Hyperkalemia E87.5

Last updated on: 11.02.2023

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Hyperkalemia is an electrolyte disturbance and is defined as plasma potassium concentration > 5.0 mmol/l in adults and >5.4 mmol/l in children.

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The following factors can be considered as etiopathogenesis here:

External balance disturbance:

  • increased oral or venous K+ supply

Decreased K+ excretion:

  • Acute renal failure: In anuria, serum potassium increases by about 1mmol/l daily as a result of cell catabolism.
  • Chronic renal failure
  • Hypoaldosteronism

Iatrogenically induced hyperkalemia:

  • Renin inhibitors, ACE inhibitors and sartans inhibit the renin-angiotensin system.
  • Aldosterone antagonists such as spironolactone and eplerenone inhibit the effects of aldosterone
  • Potassium-sparing diuretics such as amiloride and triamterene retain potassium in the kidney
  • Beta-blockers inhibit the RAS by inhibiting renin formation
  • NSAIDs decrease renin secretion and renal blood flow
  • Potassium chloride increases the exogenous supply of potassium as a drug
  • Numerous other drugs have the potential to cause hyperkalemia. These include amino acids, azole antifungals, benzylpenicillin potassium (penicillin G), ciclosporin, digoxin, heparins, pentamidine, succinylcholine, tacrolimus, and trimethoprim.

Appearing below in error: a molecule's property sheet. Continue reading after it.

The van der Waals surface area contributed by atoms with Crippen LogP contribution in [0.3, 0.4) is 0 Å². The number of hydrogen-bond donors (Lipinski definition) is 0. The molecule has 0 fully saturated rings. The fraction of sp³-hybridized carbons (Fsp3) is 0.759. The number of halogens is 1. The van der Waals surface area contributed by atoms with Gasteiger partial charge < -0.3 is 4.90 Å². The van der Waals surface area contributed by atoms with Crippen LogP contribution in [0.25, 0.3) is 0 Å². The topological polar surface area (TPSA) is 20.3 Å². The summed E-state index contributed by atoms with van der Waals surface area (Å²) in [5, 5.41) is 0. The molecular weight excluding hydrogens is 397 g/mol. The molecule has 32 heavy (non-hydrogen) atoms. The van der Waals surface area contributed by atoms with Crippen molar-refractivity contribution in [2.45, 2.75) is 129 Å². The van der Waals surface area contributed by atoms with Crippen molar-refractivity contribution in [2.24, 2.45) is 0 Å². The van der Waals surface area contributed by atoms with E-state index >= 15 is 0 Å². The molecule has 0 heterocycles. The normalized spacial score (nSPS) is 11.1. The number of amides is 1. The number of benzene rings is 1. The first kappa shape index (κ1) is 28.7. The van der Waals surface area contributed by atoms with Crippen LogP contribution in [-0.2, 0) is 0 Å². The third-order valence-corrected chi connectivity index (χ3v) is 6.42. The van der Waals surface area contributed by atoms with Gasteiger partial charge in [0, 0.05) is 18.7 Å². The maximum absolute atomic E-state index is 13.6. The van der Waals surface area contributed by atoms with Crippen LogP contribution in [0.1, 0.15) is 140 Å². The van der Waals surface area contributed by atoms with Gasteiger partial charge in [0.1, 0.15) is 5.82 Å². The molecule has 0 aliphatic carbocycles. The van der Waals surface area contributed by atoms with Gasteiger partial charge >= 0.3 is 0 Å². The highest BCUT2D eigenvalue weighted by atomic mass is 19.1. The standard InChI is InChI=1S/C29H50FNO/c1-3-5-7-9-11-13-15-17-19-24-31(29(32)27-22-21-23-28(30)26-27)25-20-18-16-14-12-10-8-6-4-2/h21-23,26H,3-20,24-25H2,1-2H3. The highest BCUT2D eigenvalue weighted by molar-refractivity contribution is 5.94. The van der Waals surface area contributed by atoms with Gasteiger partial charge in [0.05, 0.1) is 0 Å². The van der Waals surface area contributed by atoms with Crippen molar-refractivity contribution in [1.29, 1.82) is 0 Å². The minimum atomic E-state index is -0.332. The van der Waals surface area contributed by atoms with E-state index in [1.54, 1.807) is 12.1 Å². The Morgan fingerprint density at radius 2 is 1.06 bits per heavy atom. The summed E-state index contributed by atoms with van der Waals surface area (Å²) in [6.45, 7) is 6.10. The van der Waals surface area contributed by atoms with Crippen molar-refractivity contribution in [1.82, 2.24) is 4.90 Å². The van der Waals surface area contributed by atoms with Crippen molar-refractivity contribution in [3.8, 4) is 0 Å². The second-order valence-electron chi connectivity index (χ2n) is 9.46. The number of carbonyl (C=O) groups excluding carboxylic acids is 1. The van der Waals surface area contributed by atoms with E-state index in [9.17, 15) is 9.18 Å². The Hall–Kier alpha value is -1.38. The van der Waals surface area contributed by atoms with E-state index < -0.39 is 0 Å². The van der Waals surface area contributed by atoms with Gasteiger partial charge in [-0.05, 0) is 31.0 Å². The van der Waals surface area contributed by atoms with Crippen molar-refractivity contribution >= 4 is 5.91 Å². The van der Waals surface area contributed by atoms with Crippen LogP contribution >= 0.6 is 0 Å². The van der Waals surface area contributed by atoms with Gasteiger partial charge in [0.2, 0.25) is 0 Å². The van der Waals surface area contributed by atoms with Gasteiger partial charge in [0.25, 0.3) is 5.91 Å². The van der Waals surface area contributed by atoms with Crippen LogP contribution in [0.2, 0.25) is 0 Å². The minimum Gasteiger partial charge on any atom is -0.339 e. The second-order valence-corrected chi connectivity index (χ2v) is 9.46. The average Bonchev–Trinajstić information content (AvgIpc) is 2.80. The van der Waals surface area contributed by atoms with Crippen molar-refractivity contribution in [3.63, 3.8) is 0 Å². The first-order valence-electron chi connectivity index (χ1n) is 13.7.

Internal balance disorders (distribution hyperkalaemia): due to the transfer of intracellular potassium to the extracellular space.

  • Acidosis
  • release of potassium in case of cell damage (large soft tissue injuries with myolysis, rhabdomyolysis, burns, etc.)

Clinical features
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Often with few symptoms. High concentrations, on the other hand, are potentially life-threatening and manifest themselves in muscle weakness, paralysis and cardiac arrhythmias. Elderly people with kidney disease are particularly at risk. Numerous drugs can promote the metabolic disorder because they inhibit the renin-angiotensin system, which promotes potassium excretion at the kidney.

The clinic, similar to hypokalemia, consists of muscular, neurologic, and cardiac symptoms with muscle weakness, paralysis, and cardiac arrhythmias.

ECG: QT shortened, branch block-like QRS widening; ventricular flutter/fibrillation or asystole.

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Cation exchange resins, forced diuresis, hemodialysis

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Serum potassium levels >6mmol/l are acutely threatening and require immediate potassium lowering.

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Last updated on: 11.02.2023